Georgia has spent more than a decade taking a piecemeal and contradictory approach to improving teacher quality, with little evidence of success.
In 2000, the state eliminated job protection laws, making it easier to fire problem teachers, only to restore them three years later. Hefty raises were promised to teachers who signed up for a rigorous certification program, but were cut in 2010. The University System of Georgia will retrain struggling teacher graduates at no cost to districts, but few take advantage.
While state leaders continue to take a stop-and-go approach to funding teacher improvement efforts, students suffer academically, a troubling sign for a state that rounds out the bottom in many national education rankings. At the same time, the state’s thousands of effective teachers are lumped in with poor performers in terms of salary, training and evaluation.
A teacher can make or break a student, and studies show three years with ineffective teachers can have a lasting negative impact on a child’s education.
A monthlong investigation by The Atlanta Journal-Constitution found the state has spent billions on teacher improvement with marginal results. Among the reasons why:
• The state hasn’t figured out a way to identify and remove bad teachers. In 2011, only 628 of 114,248 teachers received unsatisfactory job evaluations.
• Georgia’s brightest students don’t become teachers. Education majors score about 50 points lower than the national average on the SAT, according to national data. Georgia’s education majors routinely scored lower on the SAT than those who major in business, math or the sciences.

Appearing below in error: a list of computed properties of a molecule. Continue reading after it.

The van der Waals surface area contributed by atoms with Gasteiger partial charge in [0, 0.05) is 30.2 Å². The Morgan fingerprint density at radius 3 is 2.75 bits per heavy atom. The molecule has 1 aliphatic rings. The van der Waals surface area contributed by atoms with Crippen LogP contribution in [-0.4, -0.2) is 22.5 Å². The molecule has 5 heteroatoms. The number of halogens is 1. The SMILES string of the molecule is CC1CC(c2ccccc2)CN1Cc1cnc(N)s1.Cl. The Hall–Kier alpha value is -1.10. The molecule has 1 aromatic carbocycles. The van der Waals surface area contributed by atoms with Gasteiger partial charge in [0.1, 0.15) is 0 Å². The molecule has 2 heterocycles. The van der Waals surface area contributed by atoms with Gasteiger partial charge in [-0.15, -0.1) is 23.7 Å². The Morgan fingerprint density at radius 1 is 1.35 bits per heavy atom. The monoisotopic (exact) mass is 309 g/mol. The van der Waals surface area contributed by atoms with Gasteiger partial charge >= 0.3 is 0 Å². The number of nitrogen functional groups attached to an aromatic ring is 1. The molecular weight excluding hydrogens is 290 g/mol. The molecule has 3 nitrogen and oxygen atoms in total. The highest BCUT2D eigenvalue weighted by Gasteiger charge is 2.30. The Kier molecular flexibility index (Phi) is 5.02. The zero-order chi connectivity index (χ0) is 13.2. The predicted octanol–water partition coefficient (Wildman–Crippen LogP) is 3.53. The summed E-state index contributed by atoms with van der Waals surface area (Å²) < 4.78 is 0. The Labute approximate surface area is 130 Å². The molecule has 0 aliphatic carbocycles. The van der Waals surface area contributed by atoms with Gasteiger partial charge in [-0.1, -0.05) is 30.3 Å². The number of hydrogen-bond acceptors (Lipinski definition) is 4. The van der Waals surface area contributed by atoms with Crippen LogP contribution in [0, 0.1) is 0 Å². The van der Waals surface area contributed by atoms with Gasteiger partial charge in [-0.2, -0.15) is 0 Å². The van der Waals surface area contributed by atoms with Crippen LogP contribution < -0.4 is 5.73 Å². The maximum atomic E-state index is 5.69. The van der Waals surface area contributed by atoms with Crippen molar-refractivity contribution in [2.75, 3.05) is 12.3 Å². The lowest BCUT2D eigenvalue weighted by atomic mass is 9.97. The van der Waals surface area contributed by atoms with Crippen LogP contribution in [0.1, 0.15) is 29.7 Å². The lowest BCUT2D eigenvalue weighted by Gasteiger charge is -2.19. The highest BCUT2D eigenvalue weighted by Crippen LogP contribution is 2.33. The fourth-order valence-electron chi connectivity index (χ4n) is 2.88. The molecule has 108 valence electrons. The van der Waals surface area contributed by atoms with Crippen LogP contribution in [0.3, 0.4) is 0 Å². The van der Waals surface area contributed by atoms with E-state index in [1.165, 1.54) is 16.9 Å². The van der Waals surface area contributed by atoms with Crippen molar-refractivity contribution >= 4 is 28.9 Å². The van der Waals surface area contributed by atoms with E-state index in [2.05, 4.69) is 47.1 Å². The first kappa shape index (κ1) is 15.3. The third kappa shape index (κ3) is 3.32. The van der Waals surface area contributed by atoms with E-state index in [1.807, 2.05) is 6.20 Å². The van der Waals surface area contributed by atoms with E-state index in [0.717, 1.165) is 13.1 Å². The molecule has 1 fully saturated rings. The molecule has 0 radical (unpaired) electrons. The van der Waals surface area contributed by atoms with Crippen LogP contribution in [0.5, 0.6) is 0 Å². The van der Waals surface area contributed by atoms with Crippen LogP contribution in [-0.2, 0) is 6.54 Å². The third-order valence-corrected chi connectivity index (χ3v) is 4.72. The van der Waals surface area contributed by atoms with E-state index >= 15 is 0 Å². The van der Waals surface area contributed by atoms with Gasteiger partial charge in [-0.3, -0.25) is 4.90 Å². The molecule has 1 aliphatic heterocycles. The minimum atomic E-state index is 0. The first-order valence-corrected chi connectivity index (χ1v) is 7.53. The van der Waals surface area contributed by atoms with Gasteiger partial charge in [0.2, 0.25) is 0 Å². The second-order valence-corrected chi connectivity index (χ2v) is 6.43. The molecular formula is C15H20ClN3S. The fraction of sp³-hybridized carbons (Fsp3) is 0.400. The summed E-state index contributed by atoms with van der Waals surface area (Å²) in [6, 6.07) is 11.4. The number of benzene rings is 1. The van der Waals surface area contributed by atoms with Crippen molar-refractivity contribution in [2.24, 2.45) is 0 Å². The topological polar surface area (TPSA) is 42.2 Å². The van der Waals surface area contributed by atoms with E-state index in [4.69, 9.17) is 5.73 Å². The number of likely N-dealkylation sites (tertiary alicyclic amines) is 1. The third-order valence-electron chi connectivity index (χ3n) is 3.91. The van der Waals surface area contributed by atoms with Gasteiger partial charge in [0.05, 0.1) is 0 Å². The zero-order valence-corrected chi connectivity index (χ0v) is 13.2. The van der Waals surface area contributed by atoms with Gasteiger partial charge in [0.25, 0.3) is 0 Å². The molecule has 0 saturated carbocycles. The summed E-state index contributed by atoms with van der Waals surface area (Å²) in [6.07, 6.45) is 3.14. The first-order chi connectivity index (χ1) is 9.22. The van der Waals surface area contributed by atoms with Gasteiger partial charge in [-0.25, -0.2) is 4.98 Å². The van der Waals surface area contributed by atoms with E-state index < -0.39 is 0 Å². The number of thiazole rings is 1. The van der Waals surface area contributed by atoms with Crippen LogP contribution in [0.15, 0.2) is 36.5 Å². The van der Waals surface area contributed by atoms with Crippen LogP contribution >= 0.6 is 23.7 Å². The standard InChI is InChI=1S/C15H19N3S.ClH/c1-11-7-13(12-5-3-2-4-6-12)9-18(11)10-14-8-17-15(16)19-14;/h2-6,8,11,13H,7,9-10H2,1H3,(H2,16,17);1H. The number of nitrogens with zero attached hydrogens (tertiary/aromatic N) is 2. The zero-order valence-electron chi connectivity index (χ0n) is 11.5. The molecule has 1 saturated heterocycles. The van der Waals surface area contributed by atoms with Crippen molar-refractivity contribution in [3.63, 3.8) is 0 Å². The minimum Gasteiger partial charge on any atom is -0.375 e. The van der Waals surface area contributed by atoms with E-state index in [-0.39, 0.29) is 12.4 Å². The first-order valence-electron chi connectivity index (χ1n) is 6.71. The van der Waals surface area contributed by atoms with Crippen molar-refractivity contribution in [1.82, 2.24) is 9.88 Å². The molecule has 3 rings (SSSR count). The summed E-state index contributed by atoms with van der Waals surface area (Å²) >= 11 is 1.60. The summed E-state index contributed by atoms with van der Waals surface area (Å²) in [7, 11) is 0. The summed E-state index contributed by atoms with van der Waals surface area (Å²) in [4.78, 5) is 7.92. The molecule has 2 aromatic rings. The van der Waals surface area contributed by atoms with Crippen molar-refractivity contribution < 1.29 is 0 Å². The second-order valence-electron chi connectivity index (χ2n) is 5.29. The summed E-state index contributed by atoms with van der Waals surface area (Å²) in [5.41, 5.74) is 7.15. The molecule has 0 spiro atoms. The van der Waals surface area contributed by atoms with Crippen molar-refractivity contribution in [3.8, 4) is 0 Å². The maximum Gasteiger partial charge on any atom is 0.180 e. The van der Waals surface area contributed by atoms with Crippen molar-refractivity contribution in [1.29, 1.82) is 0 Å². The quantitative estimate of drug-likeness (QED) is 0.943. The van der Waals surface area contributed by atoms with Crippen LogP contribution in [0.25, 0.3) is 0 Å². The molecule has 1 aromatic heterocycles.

• Teachers need continual training, but in 2003, the state cut funding for training by one-third and has yet to restore it. Georgia has given local school systems flexibility on how they spend state training dollars. In 2010, 30 percent of the state money was spent elsewhere by locals.
• Rewards for teachers who take steps to improve themselves have been costly and inconsistent. Georgia spends nearly $1 billion annually paying extra for teachers’ advanced degrees, without evidence of improved classroom performance or student achievement.
State Sen. Fran Millar, R-Atlanta, chairman of the Senate education committee, said making significant change is tough. It also hasn’t helped that most recent governors have all wanted to be the “education governor,” each with their own agendas, he said.
“When you are dealing with education, you are dealing with a battleship that you are trying to turn,” Millar said.
Leaders who once hoped testing would improve education are now focusing on putting better teachers in the classroom. Although there is disagreement about what defines a quality teacher, many agree the most effective teachers believe all children can learn, are able to improve student achievement and develop in kids a respect for learning.